search

Brazilian Jews offer President-elect Lula conciliatory message after rocky past

Head of umbrella organization wishes leftist leader success after defeat of Bolsonaro

Former Brazilian president Luiz Inacio Lula waves to supporters gathered on Paulista Av. after he defeated incumbent Jair Bolsonaro in a presidential run-off election to become the country's next president, in Sao Paulo, Brazil, October 30, 2022. (AP Photo/Andre Penner)
Former Brazilian president Luiz Inacio Lula waves to supporters gathered on Paulista Av. after he defeated incumbent Jair Bolsonaro in a presidential run-off election to become the country's next president, in Sao Paulo, Brazil, October 30, 2022. (AP Photo/Andre Penner)

RIO DE JANEIRO, Brazil (JTA) — As the left-wing former president Luiz Inácio Lula da Silva completed a triumphant return to politics by beating incumbent Jair Bolsonaro in a tight election on Sunday, Brazilian Jewish groups welcomed him with a conciliatory message they hope will cool down the polarization within their deeply split 120,000-strong community.

“President Lula, we wish you every success in your four-year term. At the same time, we reiterate our permanent readiness for constructive and democratic dialogue,” read a note signed by Claudio Lottenberg, president of the Brazilian Israelite Confederation, the country’s umbrella Jewish organization.

Da Silva, a former union leader who was president of Brazil between 2003 and 2010, garnered 50.90% of all valid votes in the tight Sunday runoff. President Bolsonaro, a fervently Christian right-wing nationalist, received 49.10%.

Lottenberg’s statement points to the fact that Jewish groups had a very rocky relationship with da Silva, nicknamed Lula, during his tenure.

In 2009, da Silva warmly welcomed former Iranian president Mahmoud Ahmadinejad, a notorious Holocaust denier whose regime persecuted minorities and critics, for a visit that drew international criticism.

One year later, da Silva became Brazil’s first head of state to visit Israel since Brazilian Emperor Pedro II toured the Holy Land in 1876. However, he refused to visit Theodor Herzl’s grave on part of the itinerary for visiting foreign officials in honor of the 150th anniversary of the father of Zionism. Days after, he laid a wreath at Yasser Arafat’s grave in Ramallah. In the final month of his administration, his government officially recognized a Palestinian state.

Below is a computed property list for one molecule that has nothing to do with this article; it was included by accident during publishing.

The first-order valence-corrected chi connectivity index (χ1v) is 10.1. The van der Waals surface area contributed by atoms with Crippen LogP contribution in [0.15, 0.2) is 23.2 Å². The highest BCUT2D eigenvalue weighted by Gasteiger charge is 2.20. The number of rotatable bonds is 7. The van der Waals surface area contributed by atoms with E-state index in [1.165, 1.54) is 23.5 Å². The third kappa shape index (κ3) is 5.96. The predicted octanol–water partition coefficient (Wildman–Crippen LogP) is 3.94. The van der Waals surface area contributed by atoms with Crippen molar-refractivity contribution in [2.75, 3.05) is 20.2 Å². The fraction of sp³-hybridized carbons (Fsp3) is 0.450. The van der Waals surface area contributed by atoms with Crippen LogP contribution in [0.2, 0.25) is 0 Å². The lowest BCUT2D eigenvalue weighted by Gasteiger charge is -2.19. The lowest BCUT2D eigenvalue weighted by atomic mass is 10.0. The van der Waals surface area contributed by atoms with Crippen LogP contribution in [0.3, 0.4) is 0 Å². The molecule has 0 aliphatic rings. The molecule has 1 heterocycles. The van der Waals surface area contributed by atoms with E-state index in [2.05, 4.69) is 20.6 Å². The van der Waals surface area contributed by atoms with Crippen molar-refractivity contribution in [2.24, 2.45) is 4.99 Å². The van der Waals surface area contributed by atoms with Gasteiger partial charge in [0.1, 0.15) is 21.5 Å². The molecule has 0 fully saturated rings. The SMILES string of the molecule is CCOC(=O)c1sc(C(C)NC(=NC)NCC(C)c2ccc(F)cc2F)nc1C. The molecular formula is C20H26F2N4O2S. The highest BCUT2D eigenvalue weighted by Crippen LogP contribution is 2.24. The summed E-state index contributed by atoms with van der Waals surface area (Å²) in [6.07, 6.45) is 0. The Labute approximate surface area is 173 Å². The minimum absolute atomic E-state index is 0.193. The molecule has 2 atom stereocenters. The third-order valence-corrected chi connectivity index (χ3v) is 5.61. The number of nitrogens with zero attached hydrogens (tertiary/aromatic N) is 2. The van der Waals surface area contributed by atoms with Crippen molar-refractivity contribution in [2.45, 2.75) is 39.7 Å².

“Long live the Brazilian people, who chose the path of freedom and democracy instead of hatred, intolerance, fascism. A heartfelt thank you from this Brazilian-Palestinian diaspora,” read a note by the Brazilian Palestinian federation welcoming da Silva’s victory. Brazil is home to a diaspora of around 60,000 Palestinians.

The PalestinaHoy website went further, posting a picture of Bolsonaro holding an Israeli flag with the words “Zionism was defeated in Brazil.”

Supporters of Brazilian President Jair Bolsonaro holds an Israeli flag with the image of Bolsonaro, on it as they wait in front of a hospital where Bolsonaro is recovering from an intestinal obstruction in Sao Paulo, Brazil, on July 18, 2021. (AP Photo/Nelson Antoine)

While in power, Da Silva enacted ambitious social programs and prioritized foreign policy but his tenure was plagued by scandal. In 2017, he was convicted of corruption and money laundering — which he denied — and was sent to jail, where served 580 days. His political ally and presidential successor Dilma Rousseff was eventually removed from office for manipulating the budget.

Bolsonaro, known for his highly controversial rhetoric — which has been widely labeled at different times as racist, misogynist, homophobic and fascist — developed a historic closeness with Israel and its former prime minister, Benjamin Netanyahu.

Both Brazilian and Israeli media highlighted the fact that Bolsonaro’s wife Michelle wore a T-shirt with an Israeli flag at a polling station on Sunday. The Brazil-Israel Institute, a non-affiliated far-left Jewish group, accused the first lady of appropriating Jewish symbols.

“I don’t believe that the polarization will end in the short term, but many voices and relevant actors are working effectively to at least mitigate it,” Lottenberg told the Jewish Telegraphic Agency. “We’ll continue to promote civilized and constructive debate between the different currents of Brazilian Jewry, based on the defense of democracy, tolerance, and Jewish values.”

read more:
Never miss breaking news on Israel
Get notifications to stay updated
You're subscribed